Comparative genomics of Steinernema reveals deeply conserved gene regulatory networks

  • Adler R. Dillman (Contributor)
  • Marissa Macchietto (Creator)
  • Camille F. Porter (Creator)
  • Alicia Rogers (Creator)
  • Brian Williams (Creator)
  • Igor Antoshechkin (Creator)
  • Ming Min Lee (Contributor)
  • Zane Goodwin (Creator)
  • Xiaojun Lu (Contributor)
  • Edwin E. Lewis (Creator)
  • Heidi Goodrich-Blair (Creator)
  • S.Patricia Stock (Contributor)
  • Byron J. Adams (Creator)
  • P. Sternberg (Creator)
  • Ali Mortazavi (Creator)
  • Paul Sternberg (Creator)
  • Ali Mortazavi (Creator)

Dataset

Description

Abstract Background Parasitism is a major ecological niche for a variety of nematodes. Multiple nematode lineages have specialized as pathogens, including deadly parasites of insects that are used in biological control. We have sequenced and analyzed the draft genomes and transcriptomes of the entomopathogenic nematode Steinernema carpocapsae and four congeners (S. scapterisci, S. monticolum, S. feltiae, and S. glaseri). Results We used these genomes to establish phylogenetic relationships, explore gene conservation across species, and identify genes uniquely expanded in insect parasites. Protein domain analysis in Steinernema revealed a striking expansion of numerous putative parasitism genes, including certain protease and protease inhibitor families, as well as fatty acid- and retinol-binding proteins. Stage-specific gene expression of some of these expanded families further supports the notion that they are involved in insect parasitism by Steinernema. We show that sets of novel conserved non-coding regulatory motifs are associated with orthologous genes in Steinernema and Caenorhabditis. Conclusions We have identified a set of expanded gene families that are likely to be involved in parasitism. We have also identified a set of non-coding motifs associated with groups of orthologous genes in Steinernema and Caenorhabditis involved in neurogenesis and embryonic development that are likely part of conserved proteinâ DNA relationships shared between these two genera.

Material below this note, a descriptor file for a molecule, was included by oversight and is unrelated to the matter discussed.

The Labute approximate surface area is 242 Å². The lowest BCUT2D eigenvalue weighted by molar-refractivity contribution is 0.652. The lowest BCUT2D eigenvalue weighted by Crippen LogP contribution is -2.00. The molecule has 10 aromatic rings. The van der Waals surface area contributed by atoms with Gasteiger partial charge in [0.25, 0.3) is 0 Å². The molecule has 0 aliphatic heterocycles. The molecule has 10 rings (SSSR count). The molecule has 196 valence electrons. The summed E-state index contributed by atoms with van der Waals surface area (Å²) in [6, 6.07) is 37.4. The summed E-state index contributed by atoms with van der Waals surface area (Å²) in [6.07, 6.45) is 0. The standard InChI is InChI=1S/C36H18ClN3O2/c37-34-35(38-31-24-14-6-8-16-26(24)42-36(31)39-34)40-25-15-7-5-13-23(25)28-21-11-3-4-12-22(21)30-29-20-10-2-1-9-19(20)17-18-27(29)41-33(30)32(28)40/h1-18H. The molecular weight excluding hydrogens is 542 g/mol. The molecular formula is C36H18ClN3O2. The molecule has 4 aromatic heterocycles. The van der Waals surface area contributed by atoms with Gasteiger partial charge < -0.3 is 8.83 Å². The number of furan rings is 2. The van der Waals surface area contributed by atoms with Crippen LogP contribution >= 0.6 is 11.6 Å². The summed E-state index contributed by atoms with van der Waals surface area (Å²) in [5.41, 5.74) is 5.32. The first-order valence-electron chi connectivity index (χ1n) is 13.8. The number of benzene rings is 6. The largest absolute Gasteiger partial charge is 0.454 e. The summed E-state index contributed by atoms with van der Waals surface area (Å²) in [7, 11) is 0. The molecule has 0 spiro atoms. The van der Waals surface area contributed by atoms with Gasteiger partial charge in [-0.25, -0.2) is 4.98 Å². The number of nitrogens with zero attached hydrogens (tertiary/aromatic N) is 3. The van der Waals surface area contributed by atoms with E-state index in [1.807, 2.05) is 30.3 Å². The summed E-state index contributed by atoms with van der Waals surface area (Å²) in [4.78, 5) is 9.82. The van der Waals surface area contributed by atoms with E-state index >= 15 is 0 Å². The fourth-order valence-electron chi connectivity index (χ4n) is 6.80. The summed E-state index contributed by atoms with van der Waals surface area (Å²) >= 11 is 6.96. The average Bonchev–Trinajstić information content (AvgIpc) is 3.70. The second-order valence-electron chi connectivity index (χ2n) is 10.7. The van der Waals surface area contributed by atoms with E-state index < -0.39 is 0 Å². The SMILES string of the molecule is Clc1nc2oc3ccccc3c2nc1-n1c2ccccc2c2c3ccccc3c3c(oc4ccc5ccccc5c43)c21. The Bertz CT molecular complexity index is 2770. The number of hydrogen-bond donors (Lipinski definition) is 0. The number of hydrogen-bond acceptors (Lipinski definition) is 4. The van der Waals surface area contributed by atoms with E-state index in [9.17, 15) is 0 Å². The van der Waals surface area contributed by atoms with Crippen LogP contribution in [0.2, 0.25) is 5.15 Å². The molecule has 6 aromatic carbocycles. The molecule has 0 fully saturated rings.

Date made available2015
Publisherfigshare
  • Comparative genomics of Steinernema reveals deeply conserved gene regulatory networks

    Dillman, A. R., Macchietto, M., Porter, C. F., Rogers, A., Williams, B., Antoshechkin, I., Lee, M. M., Goodwin, Z., Lu, X., Lewis, E. E., Goodrich-Blair, H., Stock, S. P., Adams, B. J., Sternberg, P. W. & Mortazavi, A., Sep 21 2015, In: Genome biology. 16, 1, 200.

    Research output: Contribution to journalArticlepeer-review

    Open Access
    67 Scopus citations

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